The 1948 picture book Blueberries for Sal never fails to take me back to my childhood. My parents used to read it to me at bedtime until I was old enough to read it to them instead. I loved hearing about Sal and her mother going blueberry picking to stock up for the winter. Sal starts picking berries and dropping them into her pail, but soon she is eating more than she is collecting. She drops one into her mother’s pail, but the bottom is already covered with berries and doesn’t sound kuplink.
When I was younger, my dad and I went berry picking together. He always knew what fruit was in season, and we picked countless flats of blackberries, blueberries, and strawberries together on Sauvie Island. He would always rush to get as many berries as possible so we could make a pie or just have an ample supply to toss over ice cream.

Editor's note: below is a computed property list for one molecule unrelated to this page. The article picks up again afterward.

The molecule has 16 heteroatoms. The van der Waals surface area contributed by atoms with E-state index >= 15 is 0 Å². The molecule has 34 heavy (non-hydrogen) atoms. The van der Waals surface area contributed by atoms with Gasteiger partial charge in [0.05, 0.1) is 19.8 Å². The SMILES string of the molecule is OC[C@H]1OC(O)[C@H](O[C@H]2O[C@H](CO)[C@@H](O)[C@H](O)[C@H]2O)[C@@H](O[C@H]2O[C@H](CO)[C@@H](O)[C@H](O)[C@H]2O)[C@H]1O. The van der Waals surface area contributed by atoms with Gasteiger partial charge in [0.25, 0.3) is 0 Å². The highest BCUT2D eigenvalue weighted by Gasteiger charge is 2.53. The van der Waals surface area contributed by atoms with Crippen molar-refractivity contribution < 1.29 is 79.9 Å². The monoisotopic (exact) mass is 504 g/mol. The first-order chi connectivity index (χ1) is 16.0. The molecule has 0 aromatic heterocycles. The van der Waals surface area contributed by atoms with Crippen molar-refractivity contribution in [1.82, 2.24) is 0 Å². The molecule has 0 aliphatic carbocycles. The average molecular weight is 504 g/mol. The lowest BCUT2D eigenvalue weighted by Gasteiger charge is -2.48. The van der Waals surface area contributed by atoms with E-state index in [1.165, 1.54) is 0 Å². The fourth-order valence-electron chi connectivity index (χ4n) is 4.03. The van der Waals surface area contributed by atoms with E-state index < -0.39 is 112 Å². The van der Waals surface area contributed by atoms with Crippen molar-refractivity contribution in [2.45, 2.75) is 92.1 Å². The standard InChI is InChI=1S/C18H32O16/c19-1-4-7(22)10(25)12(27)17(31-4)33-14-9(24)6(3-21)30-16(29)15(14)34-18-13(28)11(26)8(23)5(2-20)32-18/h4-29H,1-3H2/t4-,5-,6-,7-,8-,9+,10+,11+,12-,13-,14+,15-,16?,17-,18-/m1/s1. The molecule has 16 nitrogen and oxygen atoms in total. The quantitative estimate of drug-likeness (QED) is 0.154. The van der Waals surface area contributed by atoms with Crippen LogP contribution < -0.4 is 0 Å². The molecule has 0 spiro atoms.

I, on the other hand, had other plans. Like Sal, I was far more interested in eating juicy, sweet berries as I picked them than I was in saving them for later. We even had a blueberry bush in our backyard, and I fondly remember running down the long path on the side of the house and being rewarded with as many plump morsels as I could reach.
Berry picking and eating was one of the highlights of my summer, and one of the few distinct images I can remember from my childhood without the help of pictures and videos to spark my memory. That blueberry bush was more than a plant to me. It was a source of simple, summery innocent joy.